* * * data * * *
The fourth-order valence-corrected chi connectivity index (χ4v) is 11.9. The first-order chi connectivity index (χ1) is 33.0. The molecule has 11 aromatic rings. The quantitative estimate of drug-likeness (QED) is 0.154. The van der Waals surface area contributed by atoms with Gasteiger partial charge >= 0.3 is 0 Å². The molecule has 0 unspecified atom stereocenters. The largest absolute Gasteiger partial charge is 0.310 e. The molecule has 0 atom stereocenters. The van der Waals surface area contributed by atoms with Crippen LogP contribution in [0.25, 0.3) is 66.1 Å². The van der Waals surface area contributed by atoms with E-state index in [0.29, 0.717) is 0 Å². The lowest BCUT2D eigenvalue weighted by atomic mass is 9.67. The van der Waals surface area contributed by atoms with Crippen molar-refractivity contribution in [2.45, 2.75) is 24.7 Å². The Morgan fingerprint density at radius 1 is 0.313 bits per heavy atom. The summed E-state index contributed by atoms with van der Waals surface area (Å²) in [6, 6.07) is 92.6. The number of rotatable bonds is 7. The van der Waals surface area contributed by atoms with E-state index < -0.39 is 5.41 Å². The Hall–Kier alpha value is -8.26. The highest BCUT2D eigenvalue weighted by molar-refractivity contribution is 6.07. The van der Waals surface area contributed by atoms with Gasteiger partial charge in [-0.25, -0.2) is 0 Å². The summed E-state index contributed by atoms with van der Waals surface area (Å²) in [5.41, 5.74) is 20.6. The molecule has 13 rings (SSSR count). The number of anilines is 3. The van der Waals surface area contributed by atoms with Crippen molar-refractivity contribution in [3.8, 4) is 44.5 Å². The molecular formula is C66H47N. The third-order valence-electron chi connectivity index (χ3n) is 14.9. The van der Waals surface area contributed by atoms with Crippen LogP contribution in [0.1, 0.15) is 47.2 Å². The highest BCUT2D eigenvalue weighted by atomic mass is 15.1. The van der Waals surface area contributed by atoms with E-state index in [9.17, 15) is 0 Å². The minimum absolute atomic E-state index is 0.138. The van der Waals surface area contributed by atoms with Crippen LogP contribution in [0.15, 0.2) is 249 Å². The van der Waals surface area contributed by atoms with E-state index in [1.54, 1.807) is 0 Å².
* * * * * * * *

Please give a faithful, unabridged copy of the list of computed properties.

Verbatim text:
The fourth-order valence-corrected chi connectivity index (χ4v) is 11.9. The first-order chi connectivity index (χ1) is 33.0. The molecule has 11 aromatic rings. The quantitative estimate of drug-likeness (QED) is 0.154. The van der Waals surface area contributed by atoms with Gasteiger partial charge >= 0.3 is 0 Å². The molecule has 0 unspecified atom stereocenters. The largest absolute Gasteiger partial charge is 0.310 e. The molecule has 0 atom stereocenters. The van der Waals surface area contributed by atoms with Crippen LogP contribution in [0.25, 0.3) is 66.1 Å². The van der Waals surface area contributed by atoms with E-state index in [0.29, 0.717) is 0 Å². The lowest BCUT2D eigenvalue weighted by atomic mass is 9.67. The van der Waals surface area contributed by atoms with Crippen molar-refractivity contribution in [2.45, 2.75) is 24.7 Å². The Morgan fingerprint density at radius 1 is 0.313 bits per heavy atom. The summed E-state index contributed by atoms with van der Waals surface area (Å²) in [6, 6.07) is 92.6. The number of rotatable bonds is 7. The van der Waals surface area contributed by atoms with E-state index < -0.39 is 5.41 Å². The Hall–Kier alpha value is -8.26. The highest BCUT2D eigenvalue weighted by molar-refractivity contribution is 6.07. The van der Waals surface area contributed by atoms with Gasteiger partial charge in [-0.25, -0.2) is 0 Å². The summed E-state index contributed by atoms with van der Waals surface area (Å²) in [5.41, 5.74) is 20.6. The molecule has 13 rings (SSSR count). The number of anilines is 3. The van der Waals surface area contributed by atoms with Crippen molar-refractivity contribution in [3.8, 4) is 44.5 Å². The molecular formula is C66H47N. The third-order valence-electron chi connectivity index (χ3n) is 14.9. The van der Waals surface area contributed by atoms with Crippen LogP contribution in [0.1, 0.15) is 47.2 Å². The highest BCUT2D eigenvalue weighted by atomic mass is 15.1. The van der Waals surface area contributed by atoms with E-state index in [9.17, 15) is 0 Å². The minimum absolute atomic E-state index is 0.138. The van der Waals surface area contributed by atoms with Crippen LogP contribution in [0.15, 0.2) is 249 Å². The van der Waals surface area contributed by atoms with E-state index in [1.54, 1.807) is 0 Å².